The global financial disaster of 2008 and the lean years following lead to an incredibly competitive job market. That tough job market has instilled a sense of scrappiness into new graduates that persists even as the job market improves.

3. An entrepreneurial mindset

“Every year it becomes more evident that the old working world—the corporate ladder world where you got a job straight out of college, stayed with the same company for years and rose through the ranks—is  dead,” Ryan says. “It's gone and it's not coming back. Millennials are ahead of most people when it comes to that realization. We are all entrepreneurs now, even when we're working for someone else.”

With the traditional understandings of career longevity and job security changing, Ryan sees recent graduates adjust by thinking of their careers with an entrepreneurial mindset. “We all have to run our careers like businesses, because your career is a business.”

For example, when Ryan was younger, she didn’t realize she could job-hunt while working another job. “I thought I had to wait until I quit my job or got laid off to start looking for something else. Nowadays, we know better.”

How to improve your professionalism and improve job prospects

Whether you identify with the above strengths or areas of improvement, these hiring managers and career experts have a few tips for recent college graduates hitting the job market.

1. Mingle

Silver advises college graduates to spend time, “meeting business owners and becoming accustomed to that environment.” The timidity often disappears when new hires gain more exposure to the professional world.

And you don’t have to get an internship or a job to do this. “I had an associate who used to introduce himself to everybody in his local gym, leading to him making valuable business connections in the near future,” Silver says. “Introduce yourself to everybody—strangers and all, whether at the mall, on the train or just your local gym.”

2. Tell your story

So much of a job search comes down to the way you communicate. This includes everything from your writing in emails to the way you dress when you show up for an interview. Ryan says the best-prepared new graduates know how to tell stories to help explain who they are and the experiences they’ve had—even without paid work experience.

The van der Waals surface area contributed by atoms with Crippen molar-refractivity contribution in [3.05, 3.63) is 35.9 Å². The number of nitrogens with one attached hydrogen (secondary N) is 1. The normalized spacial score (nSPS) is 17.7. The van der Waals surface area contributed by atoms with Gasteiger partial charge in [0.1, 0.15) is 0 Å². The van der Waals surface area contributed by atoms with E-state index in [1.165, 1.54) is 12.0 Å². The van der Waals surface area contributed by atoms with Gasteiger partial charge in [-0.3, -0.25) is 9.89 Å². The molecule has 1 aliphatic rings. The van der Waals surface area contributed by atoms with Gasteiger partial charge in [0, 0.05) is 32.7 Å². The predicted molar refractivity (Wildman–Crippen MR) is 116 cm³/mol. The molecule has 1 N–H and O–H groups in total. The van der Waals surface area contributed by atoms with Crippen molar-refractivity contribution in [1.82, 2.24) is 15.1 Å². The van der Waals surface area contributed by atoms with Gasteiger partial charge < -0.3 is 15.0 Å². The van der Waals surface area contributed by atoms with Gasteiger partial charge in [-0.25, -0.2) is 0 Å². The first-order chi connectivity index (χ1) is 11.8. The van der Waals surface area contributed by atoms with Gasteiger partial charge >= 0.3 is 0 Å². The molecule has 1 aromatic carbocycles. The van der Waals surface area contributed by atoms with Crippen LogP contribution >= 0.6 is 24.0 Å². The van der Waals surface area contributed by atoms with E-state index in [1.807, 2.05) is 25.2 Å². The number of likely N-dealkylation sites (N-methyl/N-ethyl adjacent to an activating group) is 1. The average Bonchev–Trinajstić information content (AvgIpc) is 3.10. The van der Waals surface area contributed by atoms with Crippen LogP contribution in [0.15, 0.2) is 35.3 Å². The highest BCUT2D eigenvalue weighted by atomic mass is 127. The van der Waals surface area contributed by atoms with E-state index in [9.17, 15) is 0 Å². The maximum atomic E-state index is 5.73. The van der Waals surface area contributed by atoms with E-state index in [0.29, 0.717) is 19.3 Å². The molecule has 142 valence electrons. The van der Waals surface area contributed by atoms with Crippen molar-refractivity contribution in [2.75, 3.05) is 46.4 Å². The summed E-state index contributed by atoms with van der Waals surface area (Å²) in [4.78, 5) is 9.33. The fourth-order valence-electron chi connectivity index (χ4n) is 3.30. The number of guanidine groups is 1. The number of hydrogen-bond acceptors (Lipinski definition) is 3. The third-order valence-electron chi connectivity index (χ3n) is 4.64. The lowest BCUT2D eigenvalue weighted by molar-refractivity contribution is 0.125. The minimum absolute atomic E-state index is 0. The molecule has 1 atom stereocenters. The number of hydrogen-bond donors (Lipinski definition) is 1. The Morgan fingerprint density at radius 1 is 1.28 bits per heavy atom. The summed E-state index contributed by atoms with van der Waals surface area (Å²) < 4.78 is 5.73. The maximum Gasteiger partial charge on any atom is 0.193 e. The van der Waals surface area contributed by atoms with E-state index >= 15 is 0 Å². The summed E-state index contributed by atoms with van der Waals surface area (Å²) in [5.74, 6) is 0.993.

“Your stories make you come alive in a job interview. You can tell stories about awesome things you did when you were babysitting or taking care of people's lawns, or when you were on a committee at school,” Ryan says.

“I wish new grads understood that to get a good job, you don't have to turn into a zombie or a ‘Pod Person’. You don't have to pretend to be someone you're not.” Ryan advises recent graduates not to take a job if they are getting bad vibes.

“Keep your job search going until you feel good about the people you're going to be working with,” Ryan says.

3. Be prepared

“You can't go to a job interview and ask them, 'What does your company do?’ You have to know what they do before you get there,” Ryan says. She explains that preparation is often an area where new graduates show their inexperience in a job hunt.

Ryan suggests asking yourself the following questions before each interview:

  • What does this company do?
  • Who owns the company?
  • Who will be interviewing me for the job?
  • What job/position am I interviewing for?

“You can learn everything you need to know by reading the organization’s website and checking out their presence on Facebook, LinkedIn and Twitter.” Ryan also suggests looking up anyone you are emailing or interviewing with on LinkedIn first to learn a little more about them.

Own your career path

It can be hard to follow your path because there are a lot of messages hitting us over the head every day that tell us you have to get a job that will use your degree,” Ryan says. She adds that it takes time to find the right path, and it’s okay to take a job that pays the bills while still hunting for your dream position.

“I made my own career path by listening to my heart and trying a lot of different things, and you will do the same,” Ryan says. Never be afraid to try for positions that excite you, even if you don’t have much work experience yet. While it can be hard to show hiring managers that you have the skills, knowledge or drive to excel in a position, by following the advice above, you have a better chance of presenting yourself in the clearest light possible.

And if your degree is competency-based, that task could be even easier. Competency-based programs are built around showcasing competencies (or abilities) in students instead of simply sending them out with a degree. Get a better picture in our article, “6 Reasons Employers Should LOVE Hiring Graduates of Competency-Based Programs


Brianna Flavin

Brianna is a content writer for Collegis Education who writes student focused articles on behalf of Rasmussen University. She earned her MFA in poetry and teaches as an adjunct English instructor. She loves to write, teach and talk about the power of effective communication.